Loading Cage with Car of Coal at Bottom of Shaft, Scranton, Pa.
LOADING CAGE WITH CAR OF COAL SCRANTON, PA: Here you are at the bottom of an anthracite, or hard coal mine. This is the lower end of the large shaft which leads to the surface of the earth perhaps 1,500 feet above. A carload of coal is on the elevator or cage ready to be lifted to the top of the dump into the breaker. The cage and the shaft are the center of a mine of this kind. To it lead the many switches from acres of underground rooms. It is necessary that this shaft be constructed of strong materials. For not only must all the coal be brought to the surface through it, but it is the only exit of the hundreds of miners.
You can see for yourself that the shaft and cage here shown are strongly made. You will observe the large timbers, the heavy framework of the cage, and the big safety chain above. The weight on the cage you can figure for yourself. The car weighs one ton and the coal two tons. The cage weights 1 1/2 toms and the 1500 feet of wire rope, which lifts it, another 1 1/2 tons. How much is this in all? You will be interested to know that the rope is made of strands of woven steel wire, 19 wires to the strand. It is 1 1/8 inches in diameter and can lift a weight of 60 tons. Some of the cages used in these mines have two decks, one about the other. By this means, two cars of coal can be lifted at a time.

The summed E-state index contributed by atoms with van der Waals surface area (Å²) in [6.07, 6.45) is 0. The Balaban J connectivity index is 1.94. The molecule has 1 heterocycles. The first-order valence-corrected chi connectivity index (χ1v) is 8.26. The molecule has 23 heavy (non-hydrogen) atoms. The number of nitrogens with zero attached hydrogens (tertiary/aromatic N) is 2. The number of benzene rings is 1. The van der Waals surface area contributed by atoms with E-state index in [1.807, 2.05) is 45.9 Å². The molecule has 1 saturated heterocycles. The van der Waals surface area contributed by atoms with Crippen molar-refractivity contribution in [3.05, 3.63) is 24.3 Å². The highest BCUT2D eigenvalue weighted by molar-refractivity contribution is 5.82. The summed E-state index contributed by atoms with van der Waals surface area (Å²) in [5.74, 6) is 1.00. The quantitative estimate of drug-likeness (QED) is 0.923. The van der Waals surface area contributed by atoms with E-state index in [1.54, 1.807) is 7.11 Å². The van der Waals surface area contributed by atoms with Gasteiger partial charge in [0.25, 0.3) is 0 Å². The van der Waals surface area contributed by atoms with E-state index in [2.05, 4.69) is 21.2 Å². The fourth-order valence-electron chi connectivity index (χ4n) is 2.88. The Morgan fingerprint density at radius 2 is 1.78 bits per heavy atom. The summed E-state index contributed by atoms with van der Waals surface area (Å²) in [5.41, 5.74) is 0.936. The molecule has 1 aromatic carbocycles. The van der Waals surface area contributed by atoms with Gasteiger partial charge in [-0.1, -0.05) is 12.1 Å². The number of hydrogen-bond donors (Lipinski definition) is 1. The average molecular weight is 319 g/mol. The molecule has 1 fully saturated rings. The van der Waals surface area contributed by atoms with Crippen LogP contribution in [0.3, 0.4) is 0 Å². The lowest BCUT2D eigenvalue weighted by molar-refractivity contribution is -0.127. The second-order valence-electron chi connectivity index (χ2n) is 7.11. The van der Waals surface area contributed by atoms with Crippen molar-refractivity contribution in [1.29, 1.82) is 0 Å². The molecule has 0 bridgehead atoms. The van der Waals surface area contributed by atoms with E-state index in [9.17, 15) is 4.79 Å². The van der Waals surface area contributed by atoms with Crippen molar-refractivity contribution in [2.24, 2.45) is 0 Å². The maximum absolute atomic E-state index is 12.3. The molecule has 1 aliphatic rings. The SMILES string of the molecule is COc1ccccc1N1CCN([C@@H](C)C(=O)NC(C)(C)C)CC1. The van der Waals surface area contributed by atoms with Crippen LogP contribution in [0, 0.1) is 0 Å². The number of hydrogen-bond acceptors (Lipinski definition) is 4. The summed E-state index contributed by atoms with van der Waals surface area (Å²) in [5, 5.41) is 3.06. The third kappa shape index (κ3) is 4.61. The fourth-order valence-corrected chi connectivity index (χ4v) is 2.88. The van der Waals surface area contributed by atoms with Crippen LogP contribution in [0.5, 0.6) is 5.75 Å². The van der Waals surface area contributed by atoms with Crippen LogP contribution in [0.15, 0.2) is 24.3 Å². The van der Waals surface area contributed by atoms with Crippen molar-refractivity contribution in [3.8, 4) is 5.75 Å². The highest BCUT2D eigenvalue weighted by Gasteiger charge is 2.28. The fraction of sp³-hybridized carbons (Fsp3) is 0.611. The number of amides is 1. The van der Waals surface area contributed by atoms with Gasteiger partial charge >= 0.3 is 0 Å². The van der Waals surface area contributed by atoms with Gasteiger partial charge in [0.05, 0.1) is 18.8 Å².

Some of the Pennsylvania shafts are sunk 3,000 feet beneath the surface of the earth. This means that some of the coal is actually mined below sea level. In many of these deep mines it is necessary to have extensive pumping equipment to remove the inflow of water. Pennsylvania mines, however, are shallow as compared with most of those in Europe. Some of the European mines are over a mile in depth.
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